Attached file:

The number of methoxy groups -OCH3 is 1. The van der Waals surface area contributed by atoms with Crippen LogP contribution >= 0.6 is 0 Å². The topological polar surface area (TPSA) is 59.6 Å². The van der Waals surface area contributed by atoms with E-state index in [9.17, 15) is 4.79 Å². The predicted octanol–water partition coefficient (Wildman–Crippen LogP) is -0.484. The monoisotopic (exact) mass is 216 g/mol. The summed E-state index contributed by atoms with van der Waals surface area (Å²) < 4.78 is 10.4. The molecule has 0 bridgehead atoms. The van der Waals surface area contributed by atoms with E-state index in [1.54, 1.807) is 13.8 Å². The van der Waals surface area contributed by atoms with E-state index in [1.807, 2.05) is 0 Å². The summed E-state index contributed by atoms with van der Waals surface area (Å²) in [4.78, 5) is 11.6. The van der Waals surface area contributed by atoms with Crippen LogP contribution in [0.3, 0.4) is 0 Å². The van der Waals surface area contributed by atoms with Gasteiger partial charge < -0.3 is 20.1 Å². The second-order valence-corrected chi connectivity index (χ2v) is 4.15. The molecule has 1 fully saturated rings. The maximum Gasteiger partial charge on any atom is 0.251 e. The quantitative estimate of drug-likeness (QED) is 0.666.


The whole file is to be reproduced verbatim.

The number of methoxy groups -OCH3 is 1. The van der Waals surface area contributed by atoms with Crippen LogP contribution >= 0.6 is 0 Å². The topological polar surface area (TPSA) is 59.6 Å². The van der Waals surface area contributed by atoms with E-state index in [9.17, 15) is 4.79 Å². The predicted octanol–water partition coefficient (Wildman–Crippen LogP) is -0.484. The monoisotopic (exact) mass is 216 g/mol. The summed E-state index contributed by atoms with van der Waals surface area (Å²) < 4.78 is 10.4. The molecule has 0 bridgehead atoms. The van der Waals surface area contributed by atoms with E-state index in [1.54, 1.807) is 13.8 Å². The van der Waals surface area contributed by atoms with E-state index in [1.807, 2.05) is 0 Å². The summed E-state index contributed by atoms with van der Waals surface area (Å²) in [4.78, 5) is 11.6. The van der Waals surface area contributed by atoms with Crippen LogP contribution in [0.3, 0.4) is 0 Å². The van der Waals surface area contributed by atoms with Gasteiger partial charge < -0.3 is 20.1 Å². The second-order valence-corrected chi connectivity index (χ2v) is 4.15. The molecule has 1 fully saturated rings. The maximum Gasteiger partial charge on any atom is 0.251 e. The quantitative estimate of drug-likeness (QED) is 0.666.